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Characterization of TRAPPC11 and GOSR2 mutations in human fibroblasts

Title:

Characterization of TRAPPC11 and GOSR2 mutations in human fibroblasts

Prematilake, Keshika ORCID: https://orcid.org/0000-0001-6950-8679 (2016) Characterization of TRAPPC11 and GOSR2 mutations in human fibroblasts. Masters thesis, Concordia University.

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Abstract

Eukaryotic cells consist of membrane-bounded organelles which communicate with each other through vesicles for the movement of proteins and lipids between them in a process called membrane traffic. It requires different types of proteins to facilitate docking and fusion of the cargo-containing vesicles to the correct compartment. Among them are a diverse group of membrane proteins called tethering factors including multi-subunit tethering complexes (MTCs). The transport protein particle (TRAPP) complexes are a family of related MTCs that are conserved from yeast to humans. Subunits of the mammalian TRAPP complexes are known to be involved in ER-to-Golgi and intra-Golgi trafficking while playing a fundamental role in Golgi morphology. The TRAPPC11 subunit of the mammalian TRAPP III complex has been implicated in ER-to-ERGIC trafficking as well as autophagy. The mammalian TRAPP subunits are linked to a broad range of diseases of which the mechanism and the cause are not fully understood.

In this study, homozygous and compound heterozygous mutations in the TRAPPC11 gene in human fibroblasts from five individuals were characterized using several biochemical, immunofluorescence and live cell microscopy techniques to identify the defective pathways and the effect of the mutations at the cellular level. Included in this study were two individuals with GOSR2 mutations displaying similar clinical features to patients with TRAPPC11 mutations. We hypothesized that the TRAPPC11 mutations would result in a number of different defects at the cellular level given the number of pathways TRAPPC11 has been suggested to function within. The current study suggests that some of the TRAPPC11 mutations are linked to a variety of cellular phenotypes including hypoglycosylation of proteins, ER-to-Golgi trafficking defects, delay in the exit of proteins from the Golgi, Golgi fragmentation, defects in the autophagy pathway as well as partial disassembly of the complex. Golgi soluble N-ethylmaleimide-sensitive factor attachment protein receptor complex 2 (GOSR2) is a protein located in the cis-Golgi to facilitate docking and fusion of COPII vesicles from the ER. The current study also suggests that some of the GOSR2 mutations are linked to hypoglycosylation of proteins, ER-to-Golgi trafficking defects as well as a delay in the exit of proteins from the Golgi.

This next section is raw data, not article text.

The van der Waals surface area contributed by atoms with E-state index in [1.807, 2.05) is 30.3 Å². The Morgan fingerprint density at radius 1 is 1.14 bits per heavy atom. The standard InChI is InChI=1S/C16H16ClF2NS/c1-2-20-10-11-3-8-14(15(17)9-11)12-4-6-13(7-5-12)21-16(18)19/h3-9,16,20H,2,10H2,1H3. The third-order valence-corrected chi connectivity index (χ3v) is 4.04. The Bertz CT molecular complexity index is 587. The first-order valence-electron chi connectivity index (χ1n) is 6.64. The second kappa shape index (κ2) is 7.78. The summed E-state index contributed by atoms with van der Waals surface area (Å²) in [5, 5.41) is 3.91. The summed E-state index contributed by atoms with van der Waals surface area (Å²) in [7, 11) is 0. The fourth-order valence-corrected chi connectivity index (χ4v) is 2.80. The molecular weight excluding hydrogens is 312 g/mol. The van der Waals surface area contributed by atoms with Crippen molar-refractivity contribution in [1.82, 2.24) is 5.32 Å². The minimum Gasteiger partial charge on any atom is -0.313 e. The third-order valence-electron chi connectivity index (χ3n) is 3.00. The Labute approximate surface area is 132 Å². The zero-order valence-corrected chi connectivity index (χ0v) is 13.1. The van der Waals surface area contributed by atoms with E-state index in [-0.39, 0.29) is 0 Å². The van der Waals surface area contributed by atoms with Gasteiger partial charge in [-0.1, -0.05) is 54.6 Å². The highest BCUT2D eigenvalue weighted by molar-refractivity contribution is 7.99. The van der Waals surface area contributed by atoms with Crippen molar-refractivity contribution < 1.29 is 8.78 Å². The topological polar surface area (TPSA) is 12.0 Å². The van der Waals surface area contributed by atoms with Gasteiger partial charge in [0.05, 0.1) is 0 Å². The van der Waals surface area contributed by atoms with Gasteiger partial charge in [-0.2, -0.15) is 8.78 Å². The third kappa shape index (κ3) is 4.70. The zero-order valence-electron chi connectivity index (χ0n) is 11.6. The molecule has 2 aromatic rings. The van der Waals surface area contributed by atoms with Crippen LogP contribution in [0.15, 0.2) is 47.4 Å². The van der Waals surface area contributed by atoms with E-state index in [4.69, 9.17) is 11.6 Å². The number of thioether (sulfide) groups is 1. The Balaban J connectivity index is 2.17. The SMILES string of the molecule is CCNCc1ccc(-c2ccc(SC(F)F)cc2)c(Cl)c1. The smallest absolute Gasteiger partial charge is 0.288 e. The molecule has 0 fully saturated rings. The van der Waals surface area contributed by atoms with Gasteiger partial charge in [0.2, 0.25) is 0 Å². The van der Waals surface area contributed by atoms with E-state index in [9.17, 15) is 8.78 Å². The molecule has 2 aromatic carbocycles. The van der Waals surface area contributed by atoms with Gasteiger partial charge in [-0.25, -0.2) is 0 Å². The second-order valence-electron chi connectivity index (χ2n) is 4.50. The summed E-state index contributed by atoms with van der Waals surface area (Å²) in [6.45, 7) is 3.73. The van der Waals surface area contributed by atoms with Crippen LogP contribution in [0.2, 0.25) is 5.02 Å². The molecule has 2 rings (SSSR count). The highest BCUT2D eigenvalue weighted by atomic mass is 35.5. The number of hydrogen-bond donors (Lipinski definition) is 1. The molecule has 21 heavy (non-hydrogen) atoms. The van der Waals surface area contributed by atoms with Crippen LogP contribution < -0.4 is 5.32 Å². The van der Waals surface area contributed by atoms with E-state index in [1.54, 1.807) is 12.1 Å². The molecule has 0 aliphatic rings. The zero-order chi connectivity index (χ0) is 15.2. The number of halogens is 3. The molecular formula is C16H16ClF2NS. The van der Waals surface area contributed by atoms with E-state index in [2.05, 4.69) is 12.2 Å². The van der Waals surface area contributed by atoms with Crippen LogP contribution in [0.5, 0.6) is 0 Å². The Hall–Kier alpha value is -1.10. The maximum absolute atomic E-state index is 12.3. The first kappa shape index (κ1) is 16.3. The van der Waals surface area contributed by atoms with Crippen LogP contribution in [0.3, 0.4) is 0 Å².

The affected individuals showed novel mutations in TRAPPC11 and GOSR2 as well as mutations seen in previous studies. Some of the earlier TRAPPC11 mutations were in or near the foie gras domain, and these new TRAPPC11 mutations cluster near that region. This suggests that the foie gras domain plays a critical role in the function of the TRAPPC11 protein. Since, TRAPPC11 mutations affect the brain, eyes, liver, muscle, and bone, this suggests that the TRAPPC11 protein has a function in multiple tissue types and organs as well as homeostasis of the organism. This study and previous studies of TRAPPC11 lead to the conclusion that TRAPPC11 mutations, in general, result in neuromuscular phenotypes. In conclusion, these mutations can be added to the growing group of mutations in TRAPPC11 and GOSR2 causing neuromuscular and myopathy phenotypes. A better understanding of these mutations which result in neuromuscular phenotypes will allow for the screening of individuals who carry these mutations and further investigate the mechanism and treatment for these diseases.

Divisions:Concordia University > Faculty of Arts and Science > Biology
Item Type:Thesis (Masters)
Authors:Prematilake, Keshika
Institution:Concordia University
Degree Name:M. Sc.
Program:Biology
Date:October 2016
Thesis Supervisor(s):Sacher, Michael
ID Code:982065
Deposited By: KESHIKA PREMATILAKE
Deposited On:09 Jun 2017 15:08
Last Modified:01 Jan 2019 01:00
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